clock menu more-arrow no yes mobile

Filed under:

Improving technique paying off for Michael McNiven

Michael McNiven's tremendous improvement with his glove has turned him into a human highlight reel, while Mark MacMillan is transitioning to professional quite well.

Vaughn Ridley/Getty Images

There have been no easy paths for Michael McNiven. The 18-year-old netminder's OHL rookie career got off to a tremendous start last year, but he struggled mightily in the second half. While he slipped off the draft radar just as quickly he emerged on it, Montreal invited him to camp and eventually signed him to a standard three-year entry-level deal.

Since putting pen to paper, McNiven has done nothing but impress. While his record of 10-10-4-2 is far from impressive, and he sits just ninth in both GAA and SV%, he has done so with the second-fewest amount of goals for in the league. Additionally, his numbers have taken a beating through a stretch of six games which saw McNiven start against the London Knights and Erie Otters twice, and the Kitchener Rangers once (The three top teams in the OHL).

While McNiven lost all of the starts, he was thoroughly impressive in half of the games. He made numerous show-stopping saves in all five games, showcasing his tremendously improved glove hand.

Last year, McNiven's raw athleticism and unique style shone, but so far the story has been the dramatic improvement in his ability with the catcher. Despite possessing a unique glove hand style, McNiven often seems almost unbeatable there. His flair for the dramatics really shows here, as he flashes the leather at every opportunity available, and does so quite effectively.

Of course, McNiven's excellent down-low game is continually superb. The goaltender's lateral movement is explosive, yet controlled. McNiven owns an upright position during lateral movement, increasing his effectiveness from post to post. He rarely gets caught frozen and aggressively angles shooters. The natural aggressiveness that makes McNiven effective is compliment by his stocky frame. Despite being just 6'1", he occupies a large amount of the net.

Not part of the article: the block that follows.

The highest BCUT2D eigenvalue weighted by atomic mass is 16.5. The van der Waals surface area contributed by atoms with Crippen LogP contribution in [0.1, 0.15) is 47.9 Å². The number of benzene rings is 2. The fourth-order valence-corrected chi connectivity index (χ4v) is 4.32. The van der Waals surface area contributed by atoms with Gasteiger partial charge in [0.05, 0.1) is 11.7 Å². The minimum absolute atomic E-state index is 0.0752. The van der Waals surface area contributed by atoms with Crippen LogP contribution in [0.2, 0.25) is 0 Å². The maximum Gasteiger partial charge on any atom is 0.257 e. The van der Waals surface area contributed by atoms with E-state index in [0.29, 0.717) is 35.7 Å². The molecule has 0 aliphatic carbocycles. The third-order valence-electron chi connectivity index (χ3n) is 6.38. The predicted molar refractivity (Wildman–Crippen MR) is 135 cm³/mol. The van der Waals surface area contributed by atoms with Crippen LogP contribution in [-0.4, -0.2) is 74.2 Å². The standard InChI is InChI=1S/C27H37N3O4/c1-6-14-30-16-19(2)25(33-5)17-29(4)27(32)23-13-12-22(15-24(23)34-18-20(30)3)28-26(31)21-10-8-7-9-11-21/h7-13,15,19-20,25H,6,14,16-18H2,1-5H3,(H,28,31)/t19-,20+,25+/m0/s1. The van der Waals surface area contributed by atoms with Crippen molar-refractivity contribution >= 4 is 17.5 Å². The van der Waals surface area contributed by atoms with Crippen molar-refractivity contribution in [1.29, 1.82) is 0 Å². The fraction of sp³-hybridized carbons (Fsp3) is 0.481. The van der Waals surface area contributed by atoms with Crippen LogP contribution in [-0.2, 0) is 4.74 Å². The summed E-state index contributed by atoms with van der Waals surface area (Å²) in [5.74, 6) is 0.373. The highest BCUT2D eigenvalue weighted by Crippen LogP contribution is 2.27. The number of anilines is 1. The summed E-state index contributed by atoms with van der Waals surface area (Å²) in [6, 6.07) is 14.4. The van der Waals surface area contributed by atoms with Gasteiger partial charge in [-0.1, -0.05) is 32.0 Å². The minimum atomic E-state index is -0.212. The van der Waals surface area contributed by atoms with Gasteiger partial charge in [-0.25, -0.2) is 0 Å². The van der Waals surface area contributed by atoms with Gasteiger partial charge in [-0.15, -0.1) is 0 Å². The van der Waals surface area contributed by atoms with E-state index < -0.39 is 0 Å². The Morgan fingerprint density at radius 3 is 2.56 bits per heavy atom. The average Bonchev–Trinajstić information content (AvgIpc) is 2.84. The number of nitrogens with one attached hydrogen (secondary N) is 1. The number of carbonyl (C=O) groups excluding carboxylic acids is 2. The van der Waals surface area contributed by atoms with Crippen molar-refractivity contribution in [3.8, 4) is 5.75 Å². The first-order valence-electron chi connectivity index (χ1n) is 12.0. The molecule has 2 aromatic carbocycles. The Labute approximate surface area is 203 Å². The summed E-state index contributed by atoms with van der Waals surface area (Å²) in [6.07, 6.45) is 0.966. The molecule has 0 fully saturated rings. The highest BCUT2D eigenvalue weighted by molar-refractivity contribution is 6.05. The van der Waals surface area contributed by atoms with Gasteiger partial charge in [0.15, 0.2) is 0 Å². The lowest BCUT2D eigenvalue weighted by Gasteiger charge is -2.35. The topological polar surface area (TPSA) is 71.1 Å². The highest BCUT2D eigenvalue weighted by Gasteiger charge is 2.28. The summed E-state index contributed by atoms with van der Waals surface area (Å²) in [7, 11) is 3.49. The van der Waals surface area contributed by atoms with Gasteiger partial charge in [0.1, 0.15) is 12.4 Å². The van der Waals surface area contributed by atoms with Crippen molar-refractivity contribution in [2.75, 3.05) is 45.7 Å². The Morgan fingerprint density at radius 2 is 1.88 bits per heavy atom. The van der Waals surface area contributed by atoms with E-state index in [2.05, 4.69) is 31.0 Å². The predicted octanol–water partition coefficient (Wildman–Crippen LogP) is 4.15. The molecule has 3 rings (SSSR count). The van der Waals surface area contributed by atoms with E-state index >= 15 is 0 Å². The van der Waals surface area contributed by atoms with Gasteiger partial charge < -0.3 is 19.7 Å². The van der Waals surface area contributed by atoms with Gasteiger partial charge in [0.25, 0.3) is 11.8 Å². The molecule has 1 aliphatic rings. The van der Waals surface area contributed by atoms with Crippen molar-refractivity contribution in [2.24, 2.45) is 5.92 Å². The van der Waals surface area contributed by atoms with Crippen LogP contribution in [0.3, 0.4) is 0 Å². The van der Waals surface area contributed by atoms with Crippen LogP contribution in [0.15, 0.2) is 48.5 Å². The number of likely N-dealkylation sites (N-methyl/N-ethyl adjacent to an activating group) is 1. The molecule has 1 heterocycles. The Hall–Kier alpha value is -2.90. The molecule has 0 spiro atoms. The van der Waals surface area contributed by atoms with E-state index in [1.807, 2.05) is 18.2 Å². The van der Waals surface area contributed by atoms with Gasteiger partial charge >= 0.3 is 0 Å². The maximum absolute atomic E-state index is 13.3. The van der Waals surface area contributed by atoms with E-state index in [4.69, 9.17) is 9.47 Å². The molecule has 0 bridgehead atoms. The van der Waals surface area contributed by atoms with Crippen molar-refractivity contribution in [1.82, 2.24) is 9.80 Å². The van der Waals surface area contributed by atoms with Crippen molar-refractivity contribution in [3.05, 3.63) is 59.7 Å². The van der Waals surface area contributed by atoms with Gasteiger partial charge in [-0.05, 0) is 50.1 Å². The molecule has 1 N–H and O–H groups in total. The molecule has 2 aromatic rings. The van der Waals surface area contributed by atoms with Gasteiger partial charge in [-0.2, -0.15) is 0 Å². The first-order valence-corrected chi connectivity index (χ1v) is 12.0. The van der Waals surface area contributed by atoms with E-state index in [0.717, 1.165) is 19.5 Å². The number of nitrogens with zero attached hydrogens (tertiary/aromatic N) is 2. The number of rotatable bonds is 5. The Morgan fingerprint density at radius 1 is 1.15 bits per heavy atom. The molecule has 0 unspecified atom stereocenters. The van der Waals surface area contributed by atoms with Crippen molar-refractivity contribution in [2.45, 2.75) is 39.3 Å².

Just last night, McNiven made an incredible save demonstrating his explosive lateral movement and tremendous glove:

Rebound control is always an issue for goaltenders, and McNiven is no different. He kicks pucks out erratically and without purpose, often times increasing his workload. While this has improved over the season, there remains lots of work to be done.

Blocker side and puckhandling remain two additional areas where McNiven needs serious improvement. McNiven is an avid puckhandler, but has a tendency to move the puck slowly, or not even touch it at all. Getting beat short side has been an unfortunate trend for McNiven, too.

For all of his flaws, there's no doubt that McNiven is a solid goaltending prospect. His unrivalled athleticism and improving technical game have vaulted him to the upper echelon of OHL netminders. Even when McNiven has a bad game, he still is highly entertaining to watch. In every game, it's seems almost a guarantee that he will make an incredible stop, typically with the glove.

Mark MacMillan's two-way ability quietly impressing

It's no surprise that 2010 fourth round pick Mark MacMillan has had a slow start this season. It took until October 23rd for MacMillan to see his first action of the season, as he was recovering from season-ending surgery.

Although the first three ECHL games were unimpressive, since then MacMillan has gradually returned to form. Since late December, the hard-nosed two-way play that endeared MacMillan to University of North Dakota fans has been alive and well. Although he has just five points on the season, he's beginning to generate more scoring chances.

The speedy forward has brought energy to a depleted IceCaps, typically playing on the third line. He has earned the trust of Sylvain Lefebvre, often seeing penalty kill action. At five-on-five, MacMillan has played excelled in his own zone, and has been beginning to create more offensively. Although his slick playmaking hasn't resulted in points yet, the cut-wide-and-drive-the-net move that earned MacMillan plenty of NCAA goals was on display against Albany (Dec. 15):

By no means is MacMillan a dynamic player, but it's the little details that make MacMillan an intriguing prospect. While speed and skill were what initially made him an NHL draft pick, it has been the shift to a skilled two-way forward that has made MacMillan a regular with the IceCaps.

As MacMillan's confidence increases, hopefully his production will as well.